Tuesday, June 10, 2008

Acclarent, By a Nose

Maybe Acclarent Inc. knows something we don’t.

Okay, let’s skip the obvious nasal puns. Acclarent—which is selling a device to treat sinusitis—might salvage what has been an absolutely dismal year for medical device VCs. The four-year-old device company ignored all the stop signs and filed to go public last week. No terms of the offering have been set.

Medical device investors would welcome any lucrative exits at this point. One medical device VC says he’s having a hard time looking his biopharma bretheren partners in the eyes these days. The biopharma folks are racking up big exits, primarily by selling their portfolio companies to industry leaders. Acquisitions, of course, have been the device VC's best friend in the past. The problem is, nobody is buying venture capital-backed device companies these days. Big device companies aren’t willing to place big bets and make big-time purchases in this questionable market.

The IPO market has been just as dismal for everyone. As we noted in our earlier post, CardioNet was the last venture-backed health care company to go public. It’s doing fine but so many other recent IPO companies are sagging under single-digit stock prices.

But Acclarent’s confidence isn’t the real story here. Founded in 2004, Acclarent is the spawn of an incubator (accelerator, whatever you’d like to call it) run by serial entrepreneur Josh Makower and backed by mega-venture fund New Enterprise Associates. Acclarent’s origin is a classic inventor’s tale as reported by colleague Steve Levin in this article.

For many serial entrepreneurs, one of the most difficult challenges is finding their next project. For Josh Makower, MD, who had launched device start-ups Endomatrix (incontinence; acquired by CR Bard Inc.) and TransVascular (cardiovascular; acquired by Medtronic Inc. ), the answer was right under his nose. A long-time sinusitis sufferer, Makower was frustrated with the existing standard of care for treating this condition.
Acclarent developed a small balloon that could be inserted deep into the nostril and inflated, opening up sinus passages and relieving the pressure associate with sinusitis. Since the traditional treatment involves highly invasive surgery that calls for cutting and removing bone and tissue to get at the sinuses, the company’s approach would seem like a no-brainer. But the company’s success depends largely on its ability to convince ear, nose and throat surgeons to be open to game-changing innovation.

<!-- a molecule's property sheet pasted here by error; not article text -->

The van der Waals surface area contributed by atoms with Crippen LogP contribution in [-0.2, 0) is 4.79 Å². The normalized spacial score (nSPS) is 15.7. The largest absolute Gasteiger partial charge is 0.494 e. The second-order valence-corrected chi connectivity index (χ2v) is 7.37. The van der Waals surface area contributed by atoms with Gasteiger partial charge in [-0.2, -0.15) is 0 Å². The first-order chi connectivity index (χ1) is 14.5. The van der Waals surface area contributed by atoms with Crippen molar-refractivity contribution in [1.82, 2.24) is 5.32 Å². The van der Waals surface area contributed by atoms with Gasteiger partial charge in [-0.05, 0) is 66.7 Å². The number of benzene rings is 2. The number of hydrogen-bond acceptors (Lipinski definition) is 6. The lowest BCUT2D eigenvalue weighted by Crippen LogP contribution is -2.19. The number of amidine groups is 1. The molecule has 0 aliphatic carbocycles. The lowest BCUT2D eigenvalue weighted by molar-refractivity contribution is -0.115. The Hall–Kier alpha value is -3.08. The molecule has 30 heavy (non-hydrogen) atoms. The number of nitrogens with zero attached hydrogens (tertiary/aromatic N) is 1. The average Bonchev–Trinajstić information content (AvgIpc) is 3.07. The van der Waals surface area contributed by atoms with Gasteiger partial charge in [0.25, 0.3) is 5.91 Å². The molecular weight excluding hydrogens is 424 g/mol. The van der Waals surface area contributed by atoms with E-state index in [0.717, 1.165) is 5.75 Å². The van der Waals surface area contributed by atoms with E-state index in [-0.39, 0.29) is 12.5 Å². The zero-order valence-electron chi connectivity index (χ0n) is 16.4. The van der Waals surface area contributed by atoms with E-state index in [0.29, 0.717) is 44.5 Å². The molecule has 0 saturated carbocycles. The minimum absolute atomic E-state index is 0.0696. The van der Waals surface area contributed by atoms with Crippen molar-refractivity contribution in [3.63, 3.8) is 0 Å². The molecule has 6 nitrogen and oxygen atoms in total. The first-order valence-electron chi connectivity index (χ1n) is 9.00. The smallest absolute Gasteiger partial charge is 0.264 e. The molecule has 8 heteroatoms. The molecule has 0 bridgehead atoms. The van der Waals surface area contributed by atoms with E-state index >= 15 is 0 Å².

We wouldn’t bet against Acclarent. In 2005, the company received FDA approval for the device. In 2006, it launched the device in the US and obtained a CE Mark. By 2007, it had an international sales effort in place. As of the end of last month, 3,000 surgeons have been trained on using the device.

However, Acclarent is a story, not a profitable enterprise. Over the first three months of the year, it brought in $10.2 million in cash but had a net loss of $8.6 million. It’s also carrying a deficit of $62.5 million.

Conventional wisdom suggests Wall Street wants proven businesses, not stories. Yet Acclarent obviously holds other opinions, or at least is positioning itself to be acquired by a larger player.

Either way, the company stands to be a huge win for NEA, which owns 44% of the company. Versant Ventures and Meritech Capital own 15% and 8%, respectively.

All together, Acclarent raised more than $70 million from investors. True, that’s a significant sum for a medical device company, but the quick sprint Acclarent made from start-up to IPO candidate not only puts its VCs in a good position for a strong return on investment, it also serves as another example of incubators bearing fruit for their VC sponsors.

For more on the tightening relationships between venture firms and incubator programs go to our START-UP here.

image 'By a Nose' from flickr user Chris Breeze used under a creative commons license.

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